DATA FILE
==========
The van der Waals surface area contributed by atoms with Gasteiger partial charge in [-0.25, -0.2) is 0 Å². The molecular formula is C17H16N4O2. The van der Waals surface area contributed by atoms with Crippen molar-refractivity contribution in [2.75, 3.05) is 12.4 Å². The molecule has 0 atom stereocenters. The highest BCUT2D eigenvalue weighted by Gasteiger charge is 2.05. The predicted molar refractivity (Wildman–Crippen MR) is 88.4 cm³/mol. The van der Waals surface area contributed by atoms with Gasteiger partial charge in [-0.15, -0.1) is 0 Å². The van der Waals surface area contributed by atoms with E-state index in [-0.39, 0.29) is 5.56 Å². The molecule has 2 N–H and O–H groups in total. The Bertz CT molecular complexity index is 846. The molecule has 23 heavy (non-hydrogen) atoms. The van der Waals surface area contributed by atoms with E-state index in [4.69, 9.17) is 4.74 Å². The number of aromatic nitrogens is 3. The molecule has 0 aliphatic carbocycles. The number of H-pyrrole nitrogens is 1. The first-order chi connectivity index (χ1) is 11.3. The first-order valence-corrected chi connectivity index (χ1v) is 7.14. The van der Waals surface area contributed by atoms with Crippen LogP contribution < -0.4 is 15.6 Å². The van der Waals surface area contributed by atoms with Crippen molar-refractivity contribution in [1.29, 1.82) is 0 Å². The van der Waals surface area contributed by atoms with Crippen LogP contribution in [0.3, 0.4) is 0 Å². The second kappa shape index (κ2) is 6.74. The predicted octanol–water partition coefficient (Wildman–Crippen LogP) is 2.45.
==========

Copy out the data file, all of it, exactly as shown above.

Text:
The van der Waals surface area contributed by atoms with Gasteiger partial charge in [-0.25, -0.2) is 0 Å². The molecular formula is C17H16N4O2. The van der Waals surface area contributed by atoms with Crippen molar-refractivity contribution in [2.75, 3.05) is 12.4 Å². The molecule has 0 atom stereocenters. The highest BCUT2D eigenvalue weighted by Gasteiger charge is 2.05. The predicted molar refractivity (Wildman–Crippen MR) is 88.4 cm³/mol. The van der Waals surface area contributed by atoms with Gasteiger partial charge in [-0.15, -0.1) is 0 Å². The van der Waals surface area contributed by atoms with E-state index in [-0.39, 0.29) is 5.56 Å². The molecule has 2 N–H and O–H groups in total. The Bertz CT molecular complexity index is 846. The molecule has 23 heavy (non-hydrogen) atoms. The van der Waals surface area contributed by atoms with E-state index in [4.69, 9.17) is 4.74 Å². The number of aromatic nitrogens is 3. The molecule has 0 aliphatic carbocycles. The number of H-pyrrole nitrogens is 1. The first-order chi connectivity index (χ1) is 11.3. The first-order valence-corrected chi connectivity index (χ1v) is 7.14. The van der Waals surface area contributed by atoms with Crippen LogP contribution < -0.4 is 15.6 Å². The van der Waals surface area contributed by atoms with Crippen molar-refractivity contribution in [1.29, 1.82) is 0 Å². The van der Waals surface area contributed by atoms with Crippen LogP contribution in [0.3, 0.4) is 0 Å². The second kappa shape index (κ2) is 6.74. The predicted octanol–water partition coefficient (Wildman–Crippen LogP) is 2.45.